Sunday, September 6, 2009

They got the gold mine . . .

Guess who gets the shaft?
Precisely one year ago, we lucky taxpayers took over Fannie Mae and Freddie Mac, the mortgage finance giants that contributed mightily to the wild and crazy home-loan-boom-turned-bust. . . . According to the company’s most recent quarterly financial statement, the Treasury will, by Sept. 30, have handed over $45 billion to shore up the company’s net worth. . . .
As a result of the Fannie takeover, taxpayers are paying millions of dollars in legal defense bills for three top former executives, including Franklin D. Raines, who left the company in late 2004 under accusations of accounting improprieties. From Sept. 6, 2008, to July 21, these legal payments totaled $6.3 million. . . .
Read the rest. Meanwhile, let's talk jobless "recovery":
Many experts envision a jobless recovery, in which the economy grows but job losses persist. . . .
After the government unleashed $787 billion to stimulate economic growth, and after it bailed out financial institutions and the auto industry, the unemployment rate exceeds worst-case projections envisioned by the administration early this year. . . .
If the jobless rate continues to climb, as is widely expected, that could generate pressure for another stimulus spending package. But given intensifying concern about the size of federal budget deficits -- now projected to exceed $9 trillion within a decade -- any new spending could be politically perilous.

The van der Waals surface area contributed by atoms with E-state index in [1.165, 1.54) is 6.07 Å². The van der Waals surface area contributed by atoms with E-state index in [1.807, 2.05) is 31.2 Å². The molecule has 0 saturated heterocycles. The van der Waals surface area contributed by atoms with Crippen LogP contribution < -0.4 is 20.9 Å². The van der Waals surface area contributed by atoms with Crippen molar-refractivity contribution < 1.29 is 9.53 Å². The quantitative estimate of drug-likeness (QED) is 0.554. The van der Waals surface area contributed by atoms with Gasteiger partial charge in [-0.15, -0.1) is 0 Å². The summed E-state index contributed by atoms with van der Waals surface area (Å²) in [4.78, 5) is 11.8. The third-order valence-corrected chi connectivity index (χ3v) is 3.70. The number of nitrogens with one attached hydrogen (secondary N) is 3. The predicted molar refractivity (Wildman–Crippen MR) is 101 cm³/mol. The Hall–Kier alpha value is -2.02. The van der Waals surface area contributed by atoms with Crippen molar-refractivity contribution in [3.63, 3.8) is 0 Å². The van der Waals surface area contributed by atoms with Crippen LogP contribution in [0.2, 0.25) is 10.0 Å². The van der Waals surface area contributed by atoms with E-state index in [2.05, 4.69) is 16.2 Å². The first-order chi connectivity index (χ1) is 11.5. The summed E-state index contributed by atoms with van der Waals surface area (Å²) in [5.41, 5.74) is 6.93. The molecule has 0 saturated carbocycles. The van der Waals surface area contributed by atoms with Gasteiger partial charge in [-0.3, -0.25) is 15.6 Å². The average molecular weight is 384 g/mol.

And, hey, how's that stimulus workin' for ya?
It was just five months ago that Vice President Joseph R. Biden Jr. made the New Flyer bus factory [in St. Cloud, Minn.] a symbol of the stimulus. With several cabinet secretaries in tow, he held a town-hall-style meeting at the factory, where he praised the company as "an example of the future" and said that it stood to get more orders for its hybrid electric buses thanks to the $8.4 billion that the stimulus law devotes to mass transit.
But last month, the company that administration officials had pictured as a stimulus success story began laying off 320 people, or 13 percent of its work force . . .
Oh, yes -- the joy of misery!

UPDATE: Now a Memeorandum thread (although omitting me so far).


  1. Many experts envision a jobless recovery, in which the economy grows but job losses persist

    From here, in the trenches of HR in the Industrial Midwest, that IS a real possibility.

    Recognize that the schemers who assembled Porkulus back-loaded the spending to push most "job-gains" into the first half of '10--with the express purpose of fattening wallets just before the '10 elections.

    Now it may have been for naught?

    Naught really. It will be a 50-100 seat Dem loss in November (House alone,) and an easy 5 seat loss in the Senate.

    IF there's not an armed revolt sooner.

  2. interesting I would really like to see a rebound on this recession stuff any day soon because I am feeling empty on many of my investments.